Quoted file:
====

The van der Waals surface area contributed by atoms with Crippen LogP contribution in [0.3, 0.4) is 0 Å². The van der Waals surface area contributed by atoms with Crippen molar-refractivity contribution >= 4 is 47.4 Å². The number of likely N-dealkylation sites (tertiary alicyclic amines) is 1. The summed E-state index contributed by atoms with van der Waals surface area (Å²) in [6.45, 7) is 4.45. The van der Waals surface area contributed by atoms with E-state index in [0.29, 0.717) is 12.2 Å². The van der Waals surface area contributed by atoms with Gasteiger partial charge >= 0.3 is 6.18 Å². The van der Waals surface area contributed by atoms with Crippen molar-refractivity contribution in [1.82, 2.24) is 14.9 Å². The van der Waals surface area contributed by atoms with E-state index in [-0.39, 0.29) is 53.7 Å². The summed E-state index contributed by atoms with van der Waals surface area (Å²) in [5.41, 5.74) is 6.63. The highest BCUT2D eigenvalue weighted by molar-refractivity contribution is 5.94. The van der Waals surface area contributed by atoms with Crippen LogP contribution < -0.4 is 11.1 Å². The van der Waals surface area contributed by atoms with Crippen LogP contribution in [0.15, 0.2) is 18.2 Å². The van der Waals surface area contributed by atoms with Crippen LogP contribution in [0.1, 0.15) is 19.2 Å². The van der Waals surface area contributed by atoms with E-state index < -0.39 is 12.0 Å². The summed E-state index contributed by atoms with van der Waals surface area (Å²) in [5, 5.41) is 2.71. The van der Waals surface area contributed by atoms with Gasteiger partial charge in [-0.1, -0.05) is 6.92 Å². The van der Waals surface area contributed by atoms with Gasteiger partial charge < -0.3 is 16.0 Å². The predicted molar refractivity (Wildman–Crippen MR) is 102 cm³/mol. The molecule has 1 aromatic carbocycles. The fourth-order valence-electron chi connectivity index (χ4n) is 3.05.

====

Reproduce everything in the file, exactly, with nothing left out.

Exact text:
The van der Waals surface area contributed by atoms with Crippen LogP contribution in [0.3, 0.4) is 0 Å². The van der Waals surface area contributed by atoms with Crippen molar-refractivity contribution >= 4 is 47.4 Å². The number of likely N-dealkylation sites (tertiary alicyclic amines) is 1. The summed E-state index contributed by atoms with van der Waals surface area (Å²) in [6.45, 7) is 4.45. The van der Waals surface area contributed by atoms with E-state index in [0.29, 0.717) is 12.2 Å². The van der Waals surface area contributed by atoms with Gasteiger partial charge >= 0.3 is 6.18 Å². The van der Waals surface area contributed by atoms with Crippen molar-refractivity contribution in [1.82, 2.24) is 14.9 Å². The van der Waals surface area contributed by atoms with E-state index in [-0.39, 0.29) is 53.7 Å². The summed E-state index contributed by atoms with van der Waals surface area (Å²) in [5.41, 5.74) is 6.63. The highest BCUT2D eigenvalue weighted by molar-refractivity contribution is 5.94. The van der Waals surface area contributed by atoms with Crippen LogP contribution < -0.4 is 11.1 Å². The van der Waals surface area contributed by atoms with Crippen LogP contribution in [0.15, 0.2) is 18.2 Å². The van der Waals surface area contributed by atoms with Crippen LogP contribution in [0.1, 0.15) is 19.2 Å². The van der Waals surface area contributed by atoms with E-state index < -0.39 is 12.0 Å². The summed E-state index contributed by atoms with van der Waals surface area (Å²) in [5, 5.41) is 2.71. The van der Waals surface area contributed by atoms with Gasteiger partial charge in [-0.1, -0.05) is 6.92 Å². The van der Waals surface area contributed by atoms with Gasteiger partial charge < -0.3 is 16.0 Å². The predicted molar refractivity (Wildman–Crippen MR) is 102 cm³/mol. The molecule has 1 aromatic carbocycles. The fourth-order valence-electron chi connectivity index (χ4n) is 3.05.